Cell migration and morphogenesis in the early embryo
Nicolas David (PI), CNRS
Arthur Boutillon, PhD student
Sophie Escot, Postdoc
Emilie Menant, Zebrafish husbandry
Cell migration is a crucial process for animal development and physiology. Many if not all cell types move at a specific developmental time or in specific situations. Their migration places, shapes, or repairs the tissue of which they are part. In cancer, cell migration is also responsible for metastasis. For the past decades, the cellular and molecular bases of migration have been thoroughly analyzed in vitro. However migration in vivo appears much more complex, migration being largely influenced by the complex cellular environment (neighboring cells, extracellular matrix, chemo-attractants, mechanical constraints…). Cell movements in the organism are thus much less understood. Gastrulation is the first step in development when cells move in the embryo, to set up the future body plan. It is a highly conserved morphogenetic process transforming a seemingly unstructured blastula into a highly organized gastrula-stage embryo composed of the three germ layers ectoderm, mesoderm and endoderm. In addition to its crucial role in embryogenesis, gastrulation is an ideal system to study cell migration since it combines high quality imaging, genetic tools and direct manipulation (transplants, explants, ablations, application/relief of mechanical constraints...), thus allowing for multi-disciplinary approaches. We are using the fish gastrula as a model system to analyze cell migration in vivo, focusing mainly on endoderm and mesoderm migration.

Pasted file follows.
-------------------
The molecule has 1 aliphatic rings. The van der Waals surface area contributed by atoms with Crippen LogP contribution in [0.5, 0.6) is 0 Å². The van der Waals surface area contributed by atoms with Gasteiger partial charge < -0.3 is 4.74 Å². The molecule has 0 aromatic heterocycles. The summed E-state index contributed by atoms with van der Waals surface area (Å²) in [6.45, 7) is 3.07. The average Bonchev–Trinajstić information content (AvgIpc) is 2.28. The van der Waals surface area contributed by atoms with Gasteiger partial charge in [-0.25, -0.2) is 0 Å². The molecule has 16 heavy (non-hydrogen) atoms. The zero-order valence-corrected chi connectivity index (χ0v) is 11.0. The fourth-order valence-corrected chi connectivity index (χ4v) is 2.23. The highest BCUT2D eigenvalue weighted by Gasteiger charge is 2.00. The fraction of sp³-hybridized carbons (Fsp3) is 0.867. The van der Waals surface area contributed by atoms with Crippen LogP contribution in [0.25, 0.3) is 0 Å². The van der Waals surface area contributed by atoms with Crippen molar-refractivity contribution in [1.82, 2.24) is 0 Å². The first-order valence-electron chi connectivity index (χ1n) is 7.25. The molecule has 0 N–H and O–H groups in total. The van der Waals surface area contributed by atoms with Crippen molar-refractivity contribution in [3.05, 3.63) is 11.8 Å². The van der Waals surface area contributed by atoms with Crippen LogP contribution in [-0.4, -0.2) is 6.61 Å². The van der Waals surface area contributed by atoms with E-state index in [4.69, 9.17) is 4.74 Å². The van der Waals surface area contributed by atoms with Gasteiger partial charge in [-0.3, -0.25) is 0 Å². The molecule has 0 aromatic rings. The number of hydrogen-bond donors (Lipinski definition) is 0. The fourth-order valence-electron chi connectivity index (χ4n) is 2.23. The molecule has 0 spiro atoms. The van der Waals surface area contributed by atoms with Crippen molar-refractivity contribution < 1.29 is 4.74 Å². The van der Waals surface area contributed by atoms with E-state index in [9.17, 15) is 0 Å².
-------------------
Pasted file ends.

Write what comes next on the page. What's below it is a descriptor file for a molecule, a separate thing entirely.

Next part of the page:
Endodermal cell internalisation
Main methods used:
Live imaging, micro-injections (RNA, morpholinos), cell transplants, transgenic and mutants lines, in situ hybridisation, immuno stainings.